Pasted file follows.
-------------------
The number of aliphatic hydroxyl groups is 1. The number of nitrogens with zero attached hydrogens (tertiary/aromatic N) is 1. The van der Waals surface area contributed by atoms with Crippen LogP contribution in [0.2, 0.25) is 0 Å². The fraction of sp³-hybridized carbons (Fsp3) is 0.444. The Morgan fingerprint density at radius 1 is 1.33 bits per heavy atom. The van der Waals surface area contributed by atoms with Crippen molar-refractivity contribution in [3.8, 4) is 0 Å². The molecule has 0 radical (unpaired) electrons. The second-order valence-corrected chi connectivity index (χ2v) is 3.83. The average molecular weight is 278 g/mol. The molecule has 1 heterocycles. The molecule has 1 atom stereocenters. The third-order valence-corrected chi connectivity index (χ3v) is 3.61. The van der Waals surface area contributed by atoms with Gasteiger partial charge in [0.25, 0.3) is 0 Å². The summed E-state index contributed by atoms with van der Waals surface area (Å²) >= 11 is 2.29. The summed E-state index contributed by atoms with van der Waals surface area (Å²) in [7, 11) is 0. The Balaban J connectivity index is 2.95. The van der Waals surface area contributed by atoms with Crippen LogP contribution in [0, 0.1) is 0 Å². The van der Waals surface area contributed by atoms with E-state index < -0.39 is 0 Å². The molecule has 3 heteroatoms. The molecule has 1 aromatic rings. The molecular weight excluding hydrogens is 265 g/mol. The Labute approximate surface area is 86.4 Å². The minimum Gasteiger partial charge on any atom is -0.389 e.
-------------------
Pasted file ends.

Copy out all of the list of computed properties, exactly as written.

The number of aliphatic hydroxyl groups is 1. The number of nitrogens with zero attached hydrogens (tertiary/aromatic N) is 1. The van der Waals surface area contributed by atoms with Crippen LogP contribution in [0.2, 0.25) is 0 Å². The fraction of sp³-hybridized carbons (Fsp3) is 0.444. The Morgan fingerprint density at radius 1 is 1.33 bits per heavy atom. The van der Waals surface area contributed by atoms with Crippen molar-refractivity contribution in [3.8, 4) is 0 Å². The molecule has 0 radical (unpaired) electrons. The second-order valence-corrected chi connectivity index (χ2v) is 3.83. The average molecular weight is 278 g/mol. The molecule has 1 heterocycles. The molecule has 1 atom stereocenters. The third-order valence-corrected chi connectivity index (χ3v) is 3.61. The van der Waals surface area contributed by atoms with Gasteiger partial charge in [0.25, 0.3) is 0 Å². The summed E-state index contributed by atoms with van der Waals surface area (Å²) >= 11 is 2.29. The summed E-state index contributed by atoms with van der Waals surface area (Å²) in [7, 11) is 0. The Balaban J connectivity index is 2.95. The van der Waals surface area contributed by atoms with Crippen LogP contribution in [0, 0.1) is 0 Å². The van der Waals surface area contributed by atoms with E-state index < -0.39 is 0 Å². The molecule has 3 heteroatoms. The molecule has 1 aromatic rings. The molecular weight excluding hydrogens is 265 g/mol. The Labute approximate surface area is 86.4 Å². The minimum Gasteiger partial charge on any atom is -0.389 e.